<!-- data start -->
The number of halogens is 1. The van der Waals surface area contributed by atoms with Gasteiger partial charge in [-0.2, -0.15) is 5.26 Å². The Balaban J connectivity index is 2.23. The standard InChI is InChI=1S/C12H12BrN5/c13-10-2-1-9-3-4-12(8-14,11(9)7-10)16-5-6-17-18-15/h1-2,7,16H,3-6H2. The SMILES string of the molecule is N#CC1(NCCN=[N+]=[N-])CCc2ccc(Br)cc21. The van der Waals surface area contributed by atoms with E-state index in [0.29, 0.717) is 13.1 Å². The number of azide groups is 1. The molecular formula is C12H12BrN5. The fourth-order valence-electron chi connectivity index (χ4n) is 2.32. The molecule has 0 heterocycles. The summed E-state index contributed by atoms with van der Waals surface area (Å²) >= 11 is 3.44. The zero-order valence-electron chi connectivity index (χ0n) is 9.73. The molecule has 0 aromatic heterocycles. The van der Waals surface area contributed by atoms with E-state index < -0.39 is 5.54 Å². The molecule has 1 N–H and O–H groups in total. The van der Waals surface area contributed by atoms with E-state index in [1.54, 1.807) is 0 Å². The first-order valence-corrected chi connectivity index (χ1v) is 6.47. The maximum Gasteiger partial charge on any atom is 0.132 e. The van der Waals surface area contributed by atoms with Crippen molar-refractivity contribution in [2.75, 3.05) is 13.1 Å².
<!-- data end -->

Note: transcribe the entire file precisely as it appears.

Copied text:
The number of halogens is 1. The van der Waals surface area contributed by atoms with Gasteiger partial charge in [-0.2, -0.15) is 5.26 Å². The Balaban J connectivity index is 2.23. The standard InChI is InChI=1S/C12H12BrN5/c13-10-2-1-9-3-4-12(8-14,11(9)7-10)16-5-6-17-18-15/h1-2,7,16H,3-6H2. The SMILES string of the molecule is N#CC1(NCCN=[N+]=[N-])CCc2ccc(Br)cc21. The van der Waals surface area contributed by atoms with E-state index in [0.29, 0.717) is 13.1 Å². The number of azide groups is 1. The molecular formula is C12H12BrN5. The fourth-order valence-electron chi connectivity index (χ4n) is 2.32. The molecule has 0 heterocycles. The summed E-state index contributed by atoms with van der Waals surface area (Å²) >= 11 is 3.44. The zero-order valence-electron chi connectivity index (χ0n) is 9.73. The molecule has 0 aromatic heterocycles. The van der Waals surface area contributed by atoms with E-state index < -0.39 is 5.54 Å². The molecule has 1 N–H and O–H groups in total. The van der Waals surface area contributed by atoms with E-state index in [1.54, 1.807) is 0 Å². The first-order valence-corrected chi connectivity index (χ1v) is 6.47. The maximum Gasteiger partial charge on any atom is 0.132 e. The van der Waals surface area contributed by atoms with Crippen molar-refractivity contribution in [2.75, 3.05) is 13.1 Å².